Compared to other validations worldwide, this study also showed similarities and statistically significant gender differences in findings. Through a T test with independent samples, this research showed that the median scores for the total EQ as well as “self-consciousness,” “social skills,” and “emotional empathy” subscales were significantly higher in female college students compared with male college students (P < 0.001); however, there was no distinct difference in the scores of cognitive empathy between male and female participants. It is consistent with the findings in the majority of studies [2, 18, 26], which proved the findings of the emotion study: men are more likely to suppress their emotions while women are more inclined to express them [18]. However, it is not only completely inconsistent with Bailey’s (1996) findings and Guan’s (2012) findings [24], in which “no statistically significant gender differences were found”, but also absolutely inconsistent with Preti and Vellante’s (2011) findings, “cognitive empathy factor scores were consistently higher among females than males; there were no differences by gender on the social skills, or the emotional reactivity factor” [27]. Meanwhile, it is also different with Baron-Cohen and Wheelwright’s [5] findings, in which “sex differences (female superiority) were also found on both cognitive empathy and emotional reactivity but not on the ‘social skills’”. It might be that the participants were college students from either Hui or Uyghur nationality which were Chinese ethnic minorities in a cross-culture environment.

Dutch cultural anthropologist Hofstede described the multicultural conflicts as having four stages: curiosity, cultural disturbance, acculturation, and stabilizing [28]. The less time one spends in the stage of cultural disturbance and acculturation, the faster he or she will adapt into the new cultural environment. But the truth is that so many minority college students in Chinese Han region failed to convert this conflict due to their long time span in the stages of cultural disturbance and acculturation. Researches showed that, confronted with the dual-cultural environment, namely Han culture and their own national culture, minority college students in Chinese Han region have a sense of cultural alienation because of the friction between their mother culture and the mainstream culture of the Han nationality [29]. They have to accept the influence of Han culture on the one hand and inherit the culture of their own nationality on the other. This adapting process inevitably incurs conflicts between their native cultural position and the extraneous ones. Therefore, their scores of compulsion, depression and paranoid ideation of Xinjiang ethnic minority students in colleges of Han region were significantly higher than those of other students [30]. As a result, negative emotions such as inferiority, autism, and anxiety show up and their academic performance starts to decline, which inevitably endangers their physical and mental health. Obviously, the cultivation of empathy skills can help to shorten the time span of the cultural disturbance and acculturation stages and finally improve the ability for cross-cultural communication.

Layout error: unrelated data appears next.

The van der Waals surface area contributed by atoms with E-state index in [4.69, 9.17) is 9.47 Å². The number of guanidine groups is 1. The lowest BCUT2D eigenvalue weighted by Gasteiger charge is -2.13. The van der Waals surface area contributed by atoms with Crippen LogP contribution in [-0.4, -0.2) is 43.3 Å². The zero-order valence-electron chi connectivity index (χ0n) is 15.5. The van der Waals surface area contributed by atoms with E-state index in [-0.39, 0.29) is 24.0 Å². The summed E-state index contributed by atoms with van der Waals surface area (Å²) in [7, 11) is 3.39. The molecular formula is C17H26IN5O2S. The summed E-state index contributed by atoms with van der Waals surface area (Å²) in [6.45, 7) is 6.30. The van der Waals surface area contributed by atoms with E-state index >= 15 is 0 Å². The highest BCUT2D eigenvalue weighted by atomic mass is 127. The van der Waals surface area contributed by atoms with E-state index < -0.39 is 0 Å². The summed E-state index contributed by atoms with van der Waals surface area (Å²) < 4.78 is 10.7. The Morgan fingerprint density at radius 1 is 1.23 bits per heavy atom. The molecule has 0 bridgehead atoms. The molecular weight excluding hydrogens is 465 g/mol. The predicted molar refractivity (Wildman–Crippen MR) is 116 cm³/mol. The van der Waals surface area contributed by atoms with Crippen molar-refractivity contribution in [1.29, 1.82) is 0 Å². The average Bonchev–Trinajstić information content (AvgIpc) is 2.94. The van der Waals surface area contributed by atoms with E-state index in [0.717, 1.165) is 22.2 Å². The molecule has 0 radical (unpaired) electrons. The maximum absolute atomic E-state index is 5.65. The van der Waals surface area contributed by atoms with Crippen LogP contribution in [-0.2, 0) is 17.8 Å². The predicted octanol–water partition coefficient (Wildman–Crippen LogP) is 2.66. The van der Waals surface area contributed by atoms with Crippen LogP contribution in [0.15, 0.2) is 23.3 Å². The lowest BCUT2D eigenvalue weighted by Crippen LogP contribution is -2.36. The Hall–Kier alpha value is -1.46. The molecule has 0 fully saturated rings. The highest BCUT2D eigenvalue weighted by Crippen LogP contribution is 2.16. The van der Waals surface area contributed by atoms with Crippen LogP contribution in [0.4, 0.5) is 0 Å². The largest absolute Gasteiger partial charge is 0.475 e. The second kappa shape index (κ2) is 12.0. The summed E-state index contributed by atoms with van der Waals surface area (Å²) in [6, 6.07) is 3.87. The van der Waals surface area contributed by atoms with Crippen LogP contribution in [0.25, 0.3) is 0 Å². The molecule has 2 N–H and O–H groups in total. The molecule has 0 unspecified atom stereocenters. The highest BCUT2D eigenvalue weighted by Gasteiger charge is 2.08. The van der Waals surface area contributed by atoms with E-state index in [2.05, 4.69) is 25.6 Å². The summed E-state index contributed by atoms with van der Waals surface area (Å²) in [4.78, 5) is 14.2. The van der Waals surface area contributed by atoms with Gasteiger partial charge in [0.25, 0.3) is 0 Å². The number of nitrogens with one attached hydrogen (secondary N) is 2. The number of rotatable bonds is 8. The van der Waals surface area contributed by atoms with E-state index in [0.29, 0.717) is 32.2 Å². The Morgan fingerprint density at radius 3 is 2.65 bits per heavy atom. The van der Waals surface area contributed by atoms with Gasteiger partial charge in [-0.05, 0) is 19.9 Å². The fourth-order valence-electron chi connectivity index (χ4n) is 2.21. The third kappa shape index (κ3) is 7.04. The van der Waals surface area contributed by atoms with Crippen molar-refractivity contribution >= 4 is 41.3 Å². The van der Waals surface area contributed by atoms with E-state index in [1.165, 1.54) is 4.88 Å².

By this means, their negative emotions can be decreased progressively and their positive emotions can increase correspondingly which help individuals to become adapted to the main cultural environment in a short time. The EQ scale has first been implemented in the population of minority college students, and the cross validation for the EQ scale has been made by exploratory factor analysis and confirmatory factor analysis. Firstly, according to the exploratory factor analysis and taking into account the original structure of the EQ scale, we deleted some items, finally obtaining 29 items and four factors which have the same nomenclature as the original EQ scale. We named the four factors as cognitive empathy, self-awareness, emotional empathy, and social skills. Secondly, confirmatory factor analysis was used to verify the structural model and the results show that the model fitting is preferable. All the indicators of reliability and validity analysis showed that this version of EQ scale had a good validation.